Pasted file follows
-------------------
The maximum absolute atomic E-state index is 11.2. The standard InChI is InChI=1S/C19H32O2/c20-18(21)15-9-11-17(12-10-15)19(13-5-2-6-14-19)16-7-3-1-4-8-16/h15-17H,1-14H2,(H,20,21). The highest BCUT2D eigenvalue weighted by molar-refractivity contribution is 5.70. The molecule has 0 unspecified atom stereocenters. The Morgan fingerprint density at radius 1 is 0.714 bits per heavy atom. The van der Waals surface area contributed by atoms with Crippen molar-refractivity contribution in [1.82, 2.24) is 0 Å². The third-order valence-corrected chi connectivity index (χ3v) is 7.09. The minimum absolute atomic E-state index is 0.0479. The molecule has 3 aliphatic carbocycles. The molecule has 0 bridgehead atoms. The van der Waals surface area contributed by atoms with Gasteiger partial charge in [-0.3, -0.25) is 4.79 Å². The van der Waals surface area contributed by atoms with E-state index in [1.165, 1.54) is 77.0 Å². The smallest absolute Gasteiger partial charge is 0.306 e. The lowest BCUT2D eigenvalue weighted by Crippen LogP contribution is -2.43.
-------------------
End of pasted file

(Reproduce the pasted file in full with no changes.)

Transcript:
The maximum absolute atomic E-state index is 11.2. The standard InChI is InChI=1S/C19H32O2/c20-18(21)15-9-11-17(12-10-15)19(13-5-2-6-14-19)16-7-3-1-4-8-16/h15-17H,1-14H2,(H,20,21). The highest BCUT2D eigenvalue weighted by molar-refractivity contribution is 5.70. The molecule has 0 unspecified atom stereocenters. The Morgan fingerprint density at radius 1 is 0.714 bits per heavy atom. The van der Waals surface area contributed by atoms with Crippen molar-refractivity contribution in [1.82, 2.24) is 0 Å². The third-order valence-corrected chi connectivity index (χ3v) is 7.09. The minimum absolute atomic E-state index is 0.0479. The molecule has 3 aliphatic carbocycles. The molecule has 0 bridgehead atoms. The van der Waals surface area contributed by atoms with Gasteiger partial charge in [-0.3, -0.25) is 4.79 Å². The van der Waals surface area contributed by atoms with E-state index in [1.165, 1.54) is 77.0 Å². The smallest absolute Gasteiger partial charge is 0.306 e. The lowest BCUT2D eigenvalue weighted by Crippen LogP contribution is -2.43.